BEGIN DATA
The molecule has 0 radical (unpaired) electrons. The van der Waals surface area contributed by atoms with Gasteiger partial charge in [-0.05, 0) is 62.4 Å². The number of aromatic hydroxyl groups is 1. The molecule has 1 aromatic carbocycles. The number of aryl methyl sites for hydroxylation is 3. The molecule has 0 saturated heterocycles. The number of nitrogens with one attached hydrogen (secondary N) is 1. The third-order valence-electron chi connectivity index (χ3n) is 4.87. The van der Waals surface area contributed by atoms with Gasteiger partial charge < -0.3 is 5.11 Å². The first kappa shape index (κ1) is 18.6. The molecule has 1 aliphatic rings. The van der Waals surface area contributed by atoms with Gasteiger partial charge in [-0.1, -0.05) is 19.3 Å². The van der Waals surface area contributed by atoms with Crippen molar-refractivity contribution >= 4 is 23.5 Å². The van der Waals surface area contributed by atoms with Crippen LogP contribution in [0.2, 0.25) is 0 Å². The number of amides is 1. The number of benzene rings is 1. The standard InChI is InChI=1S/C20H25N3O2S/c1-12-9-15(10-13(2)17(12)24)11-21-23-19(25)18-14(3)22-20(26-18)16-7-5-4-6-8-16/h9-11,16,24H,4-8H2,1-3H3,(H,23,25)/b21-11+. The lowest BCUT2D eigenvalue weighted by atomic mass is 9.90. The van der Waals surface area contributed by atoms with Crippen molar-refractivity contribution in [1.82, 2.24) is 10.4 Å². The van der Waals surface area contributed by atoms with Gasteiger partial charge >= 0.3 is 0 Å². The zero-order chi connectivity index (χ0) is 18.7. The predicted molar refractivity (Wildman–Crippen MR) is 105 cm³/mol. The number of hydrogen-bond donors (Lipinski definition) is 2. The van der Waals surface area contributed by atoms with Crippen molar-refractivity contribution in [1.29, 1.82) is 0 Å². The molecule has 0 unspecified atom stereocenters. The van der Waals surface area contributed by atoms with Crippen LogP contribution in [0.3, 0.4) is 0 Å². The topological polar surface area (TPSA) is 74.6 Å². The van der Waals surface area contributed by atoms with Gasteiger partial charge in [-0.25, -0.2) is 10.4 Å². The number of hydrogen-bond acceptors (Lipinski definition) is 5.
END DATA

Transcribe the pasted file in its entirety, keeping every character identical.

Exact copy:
The molecule has 0 radical (unpaired) electrons. The van der Waals surface area contributed by atoms with Gasteiger partial charge in [-0.05, 0) is 62.4 Å². The number of aromatic hydroxyl groups is 1. The molecule has 1 aromatic carbocycles. The number of aryl methyl sites for hydroxylation is 3. The molecule has 0 saturated heterocycles. The number of nitrogens with one attached hydrogen (secondary N) is 1. The third-order valence-electron chi connectivity index (χ3n) is 4.87. The van der Waals surface area contributed by atoms with Gasteiger partial charge < -0.3 is 5.11 Å². The first kappa shape index (κ1) is 18.6. The molecule has 1 aliphatic rings. The van der Waals surface area contributed by atoms with Gasteiger partial charge in [-0.1, -0.05) is 19.3 Å². The van der Waals surface area contributed by atoms with Crippen molar-refractivity contribution >= 4 is 23.5 Å². The van der Waals surface area contributed by atoms with Crippen LogP contribution in [0.2, 0.25) is 0 Å². The number of amides is 1. The number of benzene rings is 1. The standard InChI is InChI=1S/C20H25N3O2S/c1-12-9-15(10-13(2)17(12)24)11-21-23-19(25)18-14(3)22-20(26-18)16-7-5-4-6-8-16/h9-11,16,24H,4-8H2,1-3H3,(H,23,25)/b21-11+. The lowest BCUT2D eigenvalue weighted by atomic mass is 9.90. The van der Waals surface area contributed by atoms with Crippen molar-refractivity contribution in [1.82, 2.24) is 10.4 Å². The van der Waals surface area contributed by atoms with Gasteiger partial charge >= 0.3 is 0 Å². The zero-order chi connectivity index (χ0) is 18.7. The predicted molar refractivity (Wildman–Crippen MR) is 105 cm³/mol. The number of hydrogen-bond donors (Lipinski definition) is 2. The van der Waals surface area contributed by atoms with Crippen molar-refractivity contribution in [1.29, 1.82) is 0 Å². The molecule has 0 unspecified atom stereocenters. The van der Waals surface area contributed by atoms with Crippen LogP contribution in [0.3, 0.4) is 0 Å². The topological polar surface area (TPSA) is 74.6 Å². The van der Waals surface area contributed by atoms with Gasteiger partial charge in [-0.25, -0.2) is 10.4 Å². The number of hydrogen-bond acceptors (Lipinski definition) is 5.